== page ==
Posts Tagged ‘revolution’
Politics and revolutions are often cyclical. Just ask those intrepid yet forgotten reporters who covered the Cuban Revolution of 1933 — will this generation’s photographers and correspondents be better remembered?
Elected in 1925 in Cuba was Gerardo Machado, who began his political career as a reformer determined to modernize his country, but ended up becoming a paternalistic dictator. But in August 1933, in a political watershed that’s seldom remembered today, Machado’s rule was rocked by a series of industrial strikes as rival factions fought in the streets of Havana.
Anticipating this, International News Photos’ manager Walter Howie had already dispatched their star photographer Sammy Schulman to Havana. On Saturday, August 12, Schulman and newsreelman Jimmy Pergola were walking along the Prado when they heard a burst of gunﬁre. They ran towards the action and found a dignified-looking old fellow lying on the pavement, mortally wounded. Schulman recognized him as Colonel Antonio Jiminez, head of the Cuban Porra, or secret police. He was President Machado’s strong arm, and the most hated man on the island because of his brutality to those who criticized the President.
Standing over him, Schulman recalled how he captured the moment above — the “spark” that fired the Cuban Revolution of 1933:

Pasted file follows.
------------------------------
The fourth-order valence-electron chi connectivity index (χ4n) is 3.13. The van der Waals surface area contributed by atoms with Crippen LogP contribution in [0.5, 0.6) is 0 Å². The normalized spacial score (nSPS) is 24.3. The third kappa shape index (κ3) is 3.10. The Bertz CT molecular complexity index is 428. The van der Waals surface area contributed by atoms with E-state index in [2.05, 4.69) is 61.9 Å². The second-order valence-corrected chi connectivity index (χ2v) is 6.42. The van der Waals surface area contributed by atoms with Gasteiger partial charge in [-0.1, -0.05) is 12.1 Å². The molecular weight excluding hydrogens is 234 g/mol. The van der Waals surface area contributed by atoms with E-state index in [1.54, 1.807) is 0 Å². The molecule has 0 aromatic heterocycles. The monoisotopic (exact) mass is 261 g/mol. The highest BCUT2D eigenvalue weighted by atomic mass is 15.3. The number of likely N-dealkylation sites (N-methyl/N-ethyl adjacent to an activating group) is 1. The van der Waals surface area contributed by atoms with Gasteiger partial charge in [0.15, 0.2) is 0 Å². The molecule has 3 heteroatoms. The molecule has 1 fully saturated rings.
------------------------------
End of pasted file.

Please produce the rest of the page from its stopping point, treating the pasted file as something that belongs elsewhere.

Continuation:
l cleared a little space in the crowd and made several pictures while he gasped his remaining breaths, at the same time asking what had happened. Jiminez had gone out for a stroll and had been followed by a number of youthful hecklers. To get rid of them, he whipped out his revolver and fired a few shots into the air. The kids scattered. As he fired again, a truckload of soldiers swung into the street. The truck stopped. A ragged soldier jumped out, backed Jiminez to a wall and shot him through the stomach. It blew him half apart.
People came running and, when they recognized the dying man as the much-hated Jiminez, went wild with joy. Someone called for a cheer for the soldier, who stood close by watching me work. A couple of wild-looking men picked up the hero and the clamorous mob went down the street to the Prado. I followed. The crowd pulled a statue off its pedestal and boosted the soldier in its place. He loved it, and struck statue-like poses while I banged away at him. Then someone yelled. ‘To the palace!‘ The soldiers jumped into their truck and led the mob. I ran along with them.”
After making a ﬂock of other shots with my Speed Graphic, I got back to the Havana Post, where INS had its office. Bill Hutchinson, bureau manager, had made arrangements with Miami to fly a special plane over to pick up my films. Hutch had a tip a mob was headed for the Post Building to burn it. I quickly went to the seaplane base, waited for the plane to arrive, give the pilot the exposed film, and told him to get out as fast as he could.”